©Wolfgang Kaehler

Mom’s Adventure


City wall with San Pedro Claver Temple in background, Cartagena, Colombia

Mom’s Adventure

Last fall my children both took off for college and the house grew quiet as a morgue. My wildly enthusiastic standard poodle had passed away the previous spring, so not even he could break the stillness. Only our daughter’s lop rabbit stayed behind to hop around the kitchen. After years of encouraging the kids as they slogged through their AP classes; managing the household while their dad ventured to Madagascar, Mongolia, and Antarctica; and sitting in my office staring at my computer, it was time for me to have an adventure all my own.

An opportunity arose for me to assist Wolf with an assignment shooting in Columbia. I decided I would stay after our trip to study Spanish in Cartagena — remember “Romancing the Stone”? A friend had recommended it as a good place to learn the language. I had never heard much about this Caribbean city, so I was surprised when it suddenly grabbed the news before our departure with the CIA scandal. Now my trip with Wolf has ended, and my sojourn has begun.

So here I am settling in at a little hotel around the corner from my school. The Spanish language school is a sparse, two-room building, and for the moment, it seems I may be the only student! My teacher, Victoria, is a young woman, very knowledgeable about grammar and linguistics. She speaks to me only in Spanish: I wanted immersion and that is what I am getting! There are no books, so today we speak about ourselves for two hours. I leave with a long list of new parablas to use here in town.

Typical seafood dish, Cartagena, Colombia

Jose, who works at a restaurant on a square near my little hotel, greets me and encourages me to come for dinner. Jose is one of the only corpulent fellows I have seen in Cartagena, where people pride themselves on their fitness and beauty. I met this round-faced fellow with a playful smile the other day when he was recruiting customers. Now he greets me shaking my hand. In the local heat, with humidity thick like butter, I enjoy the blended lemonade made from fresh-squeezed limes and crushed ice. Thank goodness for Jose because I have just realized that I am all alone. I have been wondering if this was such a clever idea after all.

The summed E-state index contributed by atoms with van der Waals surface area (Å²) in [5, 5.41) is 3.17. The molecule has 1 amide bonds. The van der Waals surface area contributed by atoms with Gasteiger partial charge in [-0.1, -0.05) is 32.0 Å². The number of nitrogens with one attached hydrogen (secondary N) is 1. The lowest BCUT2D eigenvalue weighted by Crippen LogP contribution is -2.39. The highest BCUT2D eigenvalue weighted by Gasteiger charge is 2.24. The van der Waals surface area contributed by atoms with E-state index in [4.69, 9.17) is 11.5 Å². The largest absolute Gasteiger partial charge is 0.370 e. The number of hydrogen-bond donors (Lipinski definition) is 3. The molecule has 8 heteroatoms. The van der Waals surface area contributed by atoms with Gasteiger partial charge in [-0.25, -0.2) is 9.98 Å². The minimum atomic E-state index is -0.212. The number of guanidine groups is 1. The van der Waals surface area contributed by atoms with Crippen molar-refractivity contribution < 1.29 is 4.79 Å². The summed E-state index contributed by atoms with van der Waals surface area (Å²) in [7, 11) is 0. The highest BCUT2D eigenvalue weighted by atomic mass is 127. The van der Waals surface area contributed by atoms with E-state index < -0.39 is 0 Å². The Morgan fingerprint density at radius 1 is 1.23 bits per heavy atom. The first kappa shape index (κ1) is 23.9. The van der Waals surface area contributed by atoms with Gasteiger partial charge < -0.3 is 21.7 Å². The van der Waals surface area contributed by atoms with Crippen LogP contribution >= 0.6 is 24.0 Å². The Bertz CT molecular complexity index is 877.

On my walk back from the grocery store, a beautiful, slender black woman says, “Lady, I think I know you.” Indeed, it is Caroline, the lovely daughter of our tour guide. We chat and I tell her about my challenging Spanish class. It is so exciting and heartening to already know someone else in the city.

I am ready to go to sleep now. Maybe this will workout okay after all!


Day 2

Cartagena, Colombia

I am learning to navigate the old city. When I set out, I pass Jose who gives me a smile and wave. I need to keep stepping onto the streets because men set up boxes on the sidewalks: they sit on coolers, crates — whatever they can find — and play cards. Vendors arrange tables on the walkways to sell all kinds of homemade sweets, fruit compotes, and preserves. I cheerfully make my way to my Spanish class to see one of the three people I know in the city. Victoria is pleased to see me. She and I are still the only people in the tiny school. Today I learn that she has a 2-year-old girl. She needed to leave university for a while to have her baby, but she returned to finish her degree. She tells me that her baby loves a movie about a modern-day Rapunzel. Many people here learn their English from watching American movies, but she says that when she was little she had no television, VCR, or radio. I am so impressed that a young woman, in her twenties, who had so little, showed such determination. When we talk about university and I tell her what it costs in the United States, she stares at me in disbelief. After class I make my first trip to the grocery store.

Cartagena, ColombiaIn the little shop I gather water, yogurt and other snacks. At the checkout a friendly looking mom in line gestures to show me where to put my groceries. I pull out my rolled bag from home as I watch all the plastic bags marching out the door.  I recall plastic bags clinging like birds to the trees along the Caribbean shore. Oddly I feel like I should tell someone, “I know we were the ones that brought you this great idea of plastic disposable bags, but now we’d like to tell you that we were wrong, and you were right with your reusable totes made from nets and natural fibers. Sorry about that. Can you please go back to what you were doing before we came along and literally messed things up?” But instead I pile my purchases into my sack and stroll out. It has taken me many years to get this habit down; I wonder how long it will take here.




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